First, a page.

Despite his artistic recognition, Pike had difficulties paying the bills. “I was working 40 to 45 weeks of the year, but there were still those extra weeks I had to fill with something,” he says. In 2013, when Pike was in-between gigs and needed cash, he posted on Facebook selling a dozen of homemade chocolate chip cookies for $8, delivered straight to customers’ doors on his bike. Within two months, Pike had sold 200 dozen cookies. He continued selling his confections on social media and at local events, like the Parkdale Flea Market—but the enRoute feature was his big break. That media coverage led to a pop-up shop at the Williams Sonoma store in Yorkdale Mall. By 2018, Pike had made enough money from selling cookies to afford first and last month’s rent on a 26-square metre retail space in Parkdale. Craig’s Cookies took off after a feature in BlogTO. “I had to hire eight employees overnight,” he says.

At the start, the most enjoyable part of the business wasn’t the baking—Pike would rise at one in the morning, sleeping in nine-minute nap intervals so he could bake enough cookies to meet demand—it was connecting with customers. “I just love people,” he says. “What I loved about cookies was delivering them around the city and having conversations with everyone purchasing the product.” 

The Craig’s Cookies location on Church Street in Toronto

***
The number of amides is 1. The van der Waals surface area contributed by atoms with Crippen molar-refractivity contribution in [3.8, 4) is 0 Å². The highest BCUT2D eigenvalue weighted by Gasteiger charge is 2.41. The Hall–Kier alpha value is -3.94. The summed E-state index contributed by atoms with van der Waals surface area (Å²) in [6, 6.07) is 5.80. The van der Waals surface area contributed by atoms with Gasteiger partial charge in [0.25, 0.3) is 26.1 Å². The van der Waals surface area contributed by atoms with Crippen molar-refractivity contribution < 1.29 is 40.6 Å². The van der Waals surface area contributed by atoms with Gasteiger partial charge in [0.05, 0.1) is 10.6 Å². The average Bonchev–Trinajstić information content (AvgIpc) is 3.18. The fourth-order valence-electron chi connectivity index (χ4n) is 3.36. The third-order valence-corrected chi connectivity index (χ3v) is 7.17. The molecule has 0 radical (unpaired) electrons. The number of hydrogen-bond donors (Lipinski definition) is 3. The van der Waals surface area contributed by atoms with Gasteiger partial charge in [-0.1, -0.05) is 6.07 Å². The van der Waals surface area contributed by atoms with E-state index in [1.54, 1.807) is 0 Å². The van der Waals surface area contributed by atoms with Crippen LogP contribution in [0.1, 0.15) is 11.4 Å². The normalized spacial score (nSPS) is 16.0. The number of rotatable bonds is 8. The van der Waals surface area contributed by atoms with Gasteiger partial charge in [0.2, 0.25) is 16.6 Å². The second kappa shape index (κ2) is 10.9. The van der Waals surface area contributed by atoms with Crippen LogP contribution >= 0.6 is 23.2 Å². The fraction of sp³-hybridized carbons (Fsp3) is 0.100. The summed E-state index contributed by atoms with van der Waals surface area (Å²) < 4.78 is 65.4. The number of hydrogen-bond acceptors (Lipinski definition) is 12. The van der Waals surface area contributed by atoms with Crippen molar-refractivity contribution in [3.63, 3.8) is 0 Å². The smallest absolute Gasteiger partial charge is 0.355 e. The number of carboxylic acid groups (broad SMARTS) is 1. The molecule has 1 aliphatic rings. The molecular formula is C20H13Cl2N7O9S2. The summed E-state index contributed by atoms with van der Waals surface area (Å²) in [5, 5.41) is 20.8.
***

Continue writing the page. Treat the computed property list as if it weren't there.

Pike’s actor mentality contributed towards the rapid expansion of Craig’s Cookies. Because he was used to being hired on six- to eight-week contracts for productions, he was always thinking about what’s next—what would his next project be? That thinking, paired with the success of his first bricks-and-mortar store, inspired him to grow: In October 2019, he opened his second retail location, on Church Street; a shop in Bayview Village opened in October 2020; Leslieville in April 2021; and Yorkdale Mall in November 2021. Recently, the Craig’s Cookies empire extended all the way out to his hometown in Newfoundland. “As a kid I was afraid to be myself as a queer person, so the ability to go back home with a successful business that’s queer-owned—and be respected for it—means the world to me.”

To this day, Pike describes himself as an actor and musician first, one who just so happens to also run a very successful cookie company. Next on the horizon, he plans to refocus on art—not as an actor but as the founder of an arts organization. In May, he launched That Arts Group, an umbrella organization for That Choir and a new theatre company. He also plans to use his cookie bounty to give back, funding a new works development program for BIPOC theatre creators across the country that will launch in September. 

Craig’s Cookies locations feature eclectic art

While Pike is no doubt chuffed about his success in the dessert world, one of the most gratifying aspects of what he does involves giving back to the LGBTQ+ community. He recounts a recent job interview in which he asked the candidate why they wanted to work at Craig’s Cookies. They answered it was because his business has a reputation as being a welcoming space for members of the LGBTQ+ community. “If I never sell another cookie for the rest of my life, but I’ve been able to create a safe space for people to work, then it’s worth it.”

Isabel B. Slone
Isabel B. Slone
Isabel B. Slone is a Toronto-based journalist whose work has appeared in the New York Times, the Wall Street Journal, Financial Times and others.